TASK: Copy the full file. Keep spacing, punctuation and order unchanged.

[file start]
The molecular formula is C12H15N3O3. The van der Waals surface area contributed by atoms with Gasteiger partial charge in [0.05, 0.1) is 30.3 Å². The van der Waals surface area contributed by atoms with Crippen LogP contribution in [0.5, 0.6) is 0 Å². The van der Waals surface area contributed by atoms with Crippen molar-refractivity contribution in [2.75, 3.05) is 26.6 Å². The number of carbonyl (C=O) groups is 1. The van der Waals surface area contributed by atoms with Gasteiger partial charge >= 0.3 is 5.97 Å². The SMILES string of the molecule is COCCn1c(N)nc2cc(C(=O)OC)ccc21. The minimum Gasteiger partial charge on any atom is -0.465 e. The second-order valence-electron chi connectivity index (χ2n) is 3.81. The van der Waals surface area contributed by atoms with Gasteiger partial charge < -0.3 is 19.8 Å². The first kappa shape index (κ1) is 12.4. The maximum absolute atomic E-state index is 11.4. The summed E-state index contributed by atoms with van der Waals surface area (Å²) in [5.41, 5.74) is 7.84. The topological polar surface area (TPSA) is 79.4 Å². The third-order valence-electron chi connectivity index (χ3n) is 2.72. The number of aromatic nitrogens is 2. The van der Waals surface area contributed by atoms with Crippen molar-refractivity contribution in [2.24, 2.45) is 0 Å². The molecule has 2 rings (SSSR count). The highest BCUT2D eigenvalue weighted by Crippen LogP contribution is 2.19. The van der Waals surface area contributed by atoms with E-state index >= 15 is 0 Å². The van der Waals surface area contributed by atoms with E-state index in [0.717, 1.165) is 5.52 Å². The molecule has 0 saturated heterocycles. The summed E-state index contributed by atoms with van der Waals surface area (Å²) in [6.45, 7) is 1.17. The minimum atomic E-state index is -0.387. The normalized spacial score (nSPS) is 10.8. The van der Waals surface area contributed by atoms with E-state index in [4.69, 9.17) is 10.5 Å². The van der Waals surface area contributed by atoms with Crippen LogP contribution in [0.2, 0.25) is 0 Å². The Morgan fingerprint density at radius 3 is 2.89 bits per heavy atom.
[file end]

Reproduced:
The molecular formula is C12H15N3O3. The van der Waals surface area contributed by atoms with Gasteiger partial charge in [0.05, 0.1) is 30.3 Å². The van der Waals surface area contributed by atoms with Crippen LogP contribution in [0.5, 0.6) is 0 Å². The van der Waals surface area contributed by atoms with Crippen molar-refractivity contribution in [2.75, 3.05) is 26.6 Å². The number of carbonyl (C=O) groups is 1. The van der Waals surface area contributed by atoms with Gasteiger partial charge >= 0.3 is 5.97 Å². The SMILES string of the molecule is COCCn1c(N)nc2cc(C(=O)OC)ccc21. The minimum Gasteiger partial charge on any atom is -0.465 e. The second-order valence-electron chi connectivity index (χ2n) is 3.81. The van der Waals surface area contributed by atoms with Gasteiger partial charge < -0.3 is 19.8 Å². The first kappa shape index (κ1) is 12.4. The maximum absolute atomic E-state index is 11.4. The summed E-state index contributed by atoms with van der Waals surface area (Å²) in [5.41, 5.74) is 7.84. The topological polar surface area (TPSA) is 79.4 Å². The third-order valence-electron chi connectivity index (χ3n) is 2.72. The number of aromatic nitrogens is 2. The van der Waals surface area contributed by atoms with Crippen molar-refractivity contribution in [2.24, 2.45) is 0 Å². The molecule has 2 rings (SSSR count). The highest BCUT2D eigenvalue weighted by Crippen LogP contribution is 2.19. The van der Waals surface area contributed by atoms with E-state index >= 15 is 0 Å². The van der Waals surface area contributed by atoms with E-state index in [0.717, 1.165) is 5.52 Å². The molecule has 0 saturated heterocycles. The summed E-state index contributed by atoms with van der Waals surface area (Å²) in [6.45, 7) is 1.17. The minimum atomic E-state index is -0.387. The normalized spacial score (nSPS) is 10.8. The van der Waals surface area contributed by atoms with E-state index in [4.69, 9.17) is 10.5 Å². The van der Waals surface area contributed by atoms with Crippen LogP contribution in [0.2, 0.25) is 0 Å². The Morgan fingerprint density at radius 3 is 2.89 bits per heavy atom.